Ahipara’s Renovated Korora Park Is Expected To Attract People From All Over

Ahipara’s upgraded Korora Park now features a new made-in-France whale playground and the second of its kind in the world. Photo / Myjanne Jensen

Residents of Ahipara were excited to finally test out their new community facility this weekend, with the upgraded Korora Park officially opening on Saturday.

The new destination playground features a giant whale, flying fox, built-in mini trampolines and a number of other sensory playground equipment to appeal to children of all ages and abilities.

The $352,000 park is part of the Te Hiku Open Spaces Revitalization Project funded by Kānoa – Provincial Growth Fund, guaranteed by the Covid-19 Response and Recovery Fund for shovel-ready projects.

The upgraded park, located on Korora St in Ahipara, has quadrupled in size, with new equipment designed by Playco Playgrounds and based on themes representing the township, including the whales that regularly migrate to Ahipara, as well as the iconic landmark, Maunga (Mountain) Whangatauatia.

Te Rarawa kaumātua John Paitai was MC for the event, along with special guests Far North Mayor John Carter, Te Hiku Ward Councilor Felicity Foy, representatives from the Te Hiku Community Board and the project working group chair and project manager, Andrea Panther, there to open the park.

Kaumātua Eru Harawira and Matiu King were also present to bless the park ahead of the official inauguration, led by former Ahipara Sandhoppers owner Glenys Brasell.

Panther said the upgrade had been a community-wide effort and the 11 weeks to build the park had been worth the wait.

“This project has involved extensive community input and consultation from groups like Ahipara Aroha, Sport Northland, as well as members of the Ahipara community and school,” Panther said.

“I also want to thank all the mums and nannies who have been talking and planning something like this, for 40 years, I’m told!

“I want to thank everyone else who was involved in this project – without them we wouldn’t have this amazing park.”

Panther added that Ahipara local Bruce “Hooky” Tanner provided incredible service to the area and became an unofficial ranger, taking it upon himself to eat weeds, rake and vacuum the park.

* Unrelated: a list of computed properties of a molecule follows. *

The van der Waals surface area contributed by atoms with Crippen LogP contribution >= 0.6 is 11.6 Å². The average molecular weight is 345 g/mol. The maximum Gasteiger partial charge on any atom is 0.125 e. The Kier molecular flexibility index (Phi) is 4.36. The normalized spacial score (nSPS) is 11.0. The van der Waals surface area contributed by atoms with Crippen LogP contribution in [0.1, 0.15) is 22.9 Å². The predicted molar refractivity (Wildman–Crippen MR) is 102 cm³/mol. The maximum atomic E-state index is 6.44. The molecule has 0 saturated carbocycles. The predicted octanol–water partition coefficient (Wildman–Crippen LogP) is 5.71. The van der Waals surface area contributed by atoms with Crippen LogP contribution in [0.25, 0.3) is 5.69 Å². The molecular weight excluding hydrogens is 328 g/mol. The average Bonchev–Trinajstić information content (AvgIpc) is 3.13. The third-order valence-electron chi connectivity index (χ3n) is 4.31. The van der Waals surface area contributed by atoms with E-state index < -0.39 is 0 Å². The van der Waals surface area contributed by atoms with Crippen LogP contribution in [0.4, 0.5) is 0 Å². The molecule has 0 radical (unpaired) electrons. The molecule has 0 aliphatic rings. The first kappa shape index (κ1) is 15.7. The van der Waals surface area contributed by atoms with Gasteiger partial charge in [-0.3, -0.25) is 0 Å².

Far North Mayor John Carter said the project was a great example of the community working together to get something started and said he was delighted to see the end result.

Te Hiku Ward Councilor Foy is also part of the project working group and was instrumental in leading the design concepts for the Te Hiku Open Space Revitalization Project, as well as securing funding.

She said she was thrilled the community saw the park open.

“It makes me so happy and proud and that’s the best part of what I do – seeing all the kids enjoying this facility and being all around them, Foy said.

“It’s community run, we’ve always wanted a park and restrooms here.

“My job is to secure funds for these types of projects and make things happen for the community and our task force has some amazing movers who have helped make that happen as well.”

After the inauguration, the tamariki (children) were invited to play on the playground equipment, with councilor Foy and project task force member Delwyn Shepherd tossing lollipops for a lollipop scramble.

Playco Playgrounds regional manager Luke Spratt said the whale was the only one of its kind in the Southern Hemisphere and the second largest in the world, excluding Spain.

Te Hiku Community Council member and Ahipara resident Jaqi Brown said her whānau had been coming to the park for 40 years and she was delighted to see such an impressive facility right on her doorstep.

“I brought all of our kids to this park and now our mokopuna,” Brown said.

“This concept has been a long time coming and as someone looking for destination playgrounds this has got to be one of the best parks I’ve seen in New Zealand.

“I think it has the potential to put Ahipara on the map and be a tourist attraction for families who will then invest money in our local economy.”

The opening of the park comes after the opening last November of the Ahipara Pump Track on the same street.

This week, Te Rarawa alongside former local owner and owner of Good Wood Aotearoa, Glen Coulston, will launch a two-year planting program, which will see the removal of invasive plant species around Korora Park and replacing them with native species.

The Ahipara Board Riders were also present that day, organizing a sausage sizzle fundraiser to organize a trip for their young surfers, the Grommies, to attend a surfing competition in Gisborne this month.

The next park to open through the Te Hiku Open Space Revitalization Project will be in Awanui.

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